Bumps of Steel
The interurban railway surfaces
West-side resident Kent Burkhart was incredulous: shining through a lumpy asphalt patch on Jackson Road were a pair of steel rails. Just east of Grandview, the old interurban railroad had resurfaced.
"It's enviable," says Mark Hilde-brandt, retired physician and author of Electric Trolleys of Washtenaw County. Reached by mobile phone at a trolley convention in Indianapolis, Hildebrandt recalled that at one time the interurbans connected local trolleys across southern Michigan, providing a less expensive, albeit slower, alternative to traditional trains.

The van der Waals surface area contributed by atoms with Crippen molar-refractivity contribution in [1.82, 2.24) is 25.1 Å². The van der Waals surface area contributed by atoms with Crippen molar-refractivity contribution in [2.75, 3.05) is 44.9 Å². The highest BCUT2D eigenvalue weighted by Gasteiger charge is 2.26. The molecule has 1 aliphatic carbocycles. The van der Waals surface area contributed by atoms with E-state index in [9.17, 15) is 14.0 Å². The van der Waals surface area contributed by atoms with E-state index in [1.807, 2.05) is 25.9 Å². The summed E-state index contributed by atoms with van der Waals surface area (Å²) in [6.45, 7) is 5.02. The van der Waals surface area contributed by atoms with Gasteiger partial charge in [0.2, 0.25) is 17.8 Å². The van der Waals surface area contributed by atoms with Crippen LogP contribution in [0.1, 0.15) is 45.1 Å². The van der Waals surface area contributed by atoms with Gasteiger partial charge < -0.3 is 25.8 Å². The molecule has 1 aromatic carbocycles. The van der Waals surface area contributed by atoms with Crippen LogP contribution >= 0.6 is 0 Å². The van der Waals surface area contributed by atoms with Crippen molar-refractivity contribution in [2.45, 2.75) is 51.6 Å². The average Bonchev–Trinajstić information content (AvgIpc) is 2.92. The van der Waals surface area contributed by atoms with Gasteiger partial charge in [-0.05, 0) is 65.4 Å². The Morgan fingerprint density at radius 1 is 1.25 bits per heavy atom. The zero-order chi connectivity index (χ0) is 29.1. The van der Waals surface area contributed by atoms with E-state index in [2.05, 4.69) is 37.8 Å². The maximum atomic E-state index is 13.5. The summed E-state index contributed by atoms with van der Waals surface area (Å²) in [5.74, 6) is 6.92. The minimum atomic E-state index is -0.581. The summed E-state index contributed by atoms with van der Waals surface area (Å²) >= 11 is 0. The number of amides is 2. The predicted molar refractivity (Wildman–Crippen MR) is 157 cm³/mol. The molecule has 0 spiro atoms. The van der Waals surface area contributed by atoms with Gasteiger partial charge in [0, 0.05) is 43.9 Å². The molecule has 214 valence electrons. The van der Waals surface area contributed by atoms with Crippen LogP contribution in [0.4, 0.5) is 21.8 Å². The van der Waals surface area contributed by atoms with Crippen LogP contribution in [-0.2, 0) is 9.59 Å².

The interurban stopped operating in September of 1929, unable to compete with increasing automobile travel. When the Great Depression hit a month later, removing the tracks became a low priority. WPA work crews took some up in the late 1930s, and during WWII other sections were dislodged for scrap metal, but enough remain that road crews still sometimes encounter them when repairing streets.
"If it's a quick resurfacing we would leave it," says city engineer Nick Hutchinson. "If it's a reconstruction where we are putting in all new [roadbeds], we would take them out." In the meantime, tracks still sometimes emerge from their blanket of pavement--proving, to Hildebrandt's satisfaction, that steel will always outlast asphalt.
[Originally published in October, 2013.]